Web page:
The Fairchild C-123 Provided Just What the Air Force Needed in Vietnam

December 25, 2020 Topic: Security Region: Asia Blog Brand: The Buzz Tags: Air ForceVietnamMilitaryAircraftWar

The Fairchild C-123 Provided Just What the Air Force Needed in Vietnam

The C-123 Provider, which had a crew of three or four, could carry up to sixty passengers or up to twenty-four thousand pounds of cargo.

One of the lesser-known aerial workhorses of the Vietnam War was the Fairchild C-123K Provider, a short-range assault transport that was used to airlift troops and cargo to and from short runways and even unprepared airstrips. The rugged aircraft provided the United States Air Force with the means to reach remote areas, where it could deliver supplies and evacuate wounded, while the hardy transport plane was later used to spray Agent Orange as part of the U.S. military’s defoliant operations.

Originally designed as an assault glider for the Air Force in the late 1940s, the Chase Aircraft XCG-20 evolved from earlier large gliders. A powered variant was subsequently developed with two Pratt & Whitney R-2800-23 air-cooled radial piston enginesand the first of those prototypes made its initial flight in 1949. While Chase began manufacturing the rugged assault transport in 1953, the contract was subsequently transferred to Fairchild, which produced about three hundred C-123Bs.

A second prototype was also built and fitted with four General Electric J47-GE-11 turbojets in two pods. Known as the XC-123A it had the distinction of being the U.S. Air Force's first jet-powered military transport, even if it was just an experimental prototype.

However, the Air Force opted for the piston-powered version, which was seen as well-suited for use as a tactical transport. Known for its ruggedness and reliability, and more importantly, its ability to operate from those short and even unimproved airstrips, it was just what the military needed for the coming conflict in Vietnam.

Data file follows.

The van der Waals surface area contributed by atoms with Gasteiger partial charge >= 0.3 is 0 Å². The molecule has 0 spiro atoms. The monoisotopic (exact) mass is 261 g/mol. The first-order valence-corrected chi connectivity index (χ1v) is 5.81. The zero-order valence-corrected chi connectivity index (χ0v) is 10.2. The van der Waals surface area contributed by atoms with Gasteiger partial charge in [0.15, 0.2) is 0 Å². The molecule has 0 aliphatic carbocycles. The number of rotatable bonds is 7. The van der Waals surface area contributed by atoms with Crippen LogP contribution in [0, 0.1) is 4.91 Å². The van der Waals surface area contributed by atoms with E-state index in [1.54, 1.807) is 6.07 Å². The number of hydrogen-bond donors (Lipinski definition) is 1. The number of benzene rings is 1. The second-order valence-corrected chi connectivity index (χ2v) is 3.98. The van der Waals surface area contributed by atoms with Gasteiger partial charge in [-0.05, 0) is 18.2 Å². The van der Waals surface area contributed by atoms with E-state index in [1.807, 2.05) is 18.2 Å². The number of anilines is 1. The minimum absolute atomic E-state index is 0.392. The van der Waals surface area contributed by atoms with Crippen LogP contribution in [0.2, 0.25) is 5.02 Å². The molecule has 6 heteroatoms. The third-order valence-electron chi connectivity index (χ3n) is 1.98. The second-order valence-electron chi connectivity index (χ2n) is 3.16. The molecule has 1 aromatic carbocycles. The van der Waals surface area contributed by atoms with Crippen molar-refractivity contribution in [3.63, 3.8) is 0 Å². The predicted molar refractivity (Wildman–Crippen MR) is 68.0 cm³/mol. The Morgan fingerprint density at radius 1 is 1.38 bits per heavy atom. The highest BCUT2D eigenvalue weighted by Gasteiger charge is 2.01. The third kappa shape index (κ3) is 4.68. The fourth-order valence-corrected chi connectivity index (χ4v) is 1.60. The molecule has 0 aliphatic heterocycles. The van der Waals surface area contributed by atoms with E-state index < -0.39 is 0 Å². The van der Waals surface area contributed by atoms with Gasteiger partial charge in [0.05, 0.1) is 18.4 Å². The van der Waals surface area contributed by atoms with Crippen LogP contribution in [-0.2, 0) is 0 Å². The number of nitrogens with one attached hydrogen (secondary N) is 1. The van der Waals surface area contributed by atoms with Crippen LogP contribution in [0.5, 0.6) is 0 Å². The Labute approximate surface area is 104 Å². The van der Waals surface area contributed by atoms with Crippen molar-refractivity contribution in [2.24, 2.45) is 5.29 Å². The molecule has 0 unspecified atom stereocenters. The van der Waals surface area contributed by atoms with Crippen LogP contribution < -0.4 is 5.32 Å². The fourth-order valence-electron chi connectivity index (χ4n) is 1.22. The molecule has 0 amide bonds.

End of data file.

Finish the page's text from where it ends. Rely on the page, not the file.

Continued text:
C-123 Provider, which had a crew of three or four, could carry up to sixty passengers or up to 24,000 pounds of cargo. It had a maximum speed of 228 miles per hour, a cruise speed of 173 miles per hour and a range of 1,035 miles.

Modified Providers 

Between 1966 and 1969, a total of 184 C-123Bs were converted to C-123Ks with the addition of two J85 jet engines for improved performance. The jet engines increased the C-123’s payload weight by a third, shortened its takeoff distance, improved its climb rate, and even gave a much greater margin of safety should one of the piston engines fail.

During “Operation Ranch Hand,” eight of the aircraft were also modified to spy defoliant, which was used to destroy the heavy vegetation that provided cover to the enemy soldiers near U.S. forward bases.  

Two additional Providers were also modified under Project Black Spot to the NC-123K configuration, and equipped with a long, 57.75-inch nose fairing that housed an X-band forward-looking radar. The aircraft were also fitted with two rectangular aluminum weapons dispensers stacked within the fuselage and each container housed twelve cells containing three Cluster Bomb Units (CBUs) for use in night time operations. Those two aircraft were first deployed operationally at Osan Air Base, South Korea, between August and October 1968, where they flew in support of operations against North Korean infiltrators approaching by boat. 

Upon completion of their Korean assignment, the Providers were deployed to South Vietnam for a combat evaluation of the “Black Spot” weapons system and used in night operations against the Viet Cong.  

As the war in Southeast Asia wound down, the U.S. military transferred many of its Providers to the South Vietnamese Air Force as well as the Royal Thai Air Force. The remaining USAF C-123s were transferred to the U.S. Air Force Reserve, which flew them well into the mid-1980s. Other operators of the Provider also included the U.S. Coast Guard, as well as with the air forces of the Philippines, South Korea and Venezuela.

Peter Suciu is a Michigan-based writer who has contributed to more than four dozen magazines, newspapers and websites. He regularly writes about military small arms, and is the author of several books on military headgear including A Gallery of Military Headdress, which is available on

Image: Wikimedia Commons / Museum of the U.S. Air Force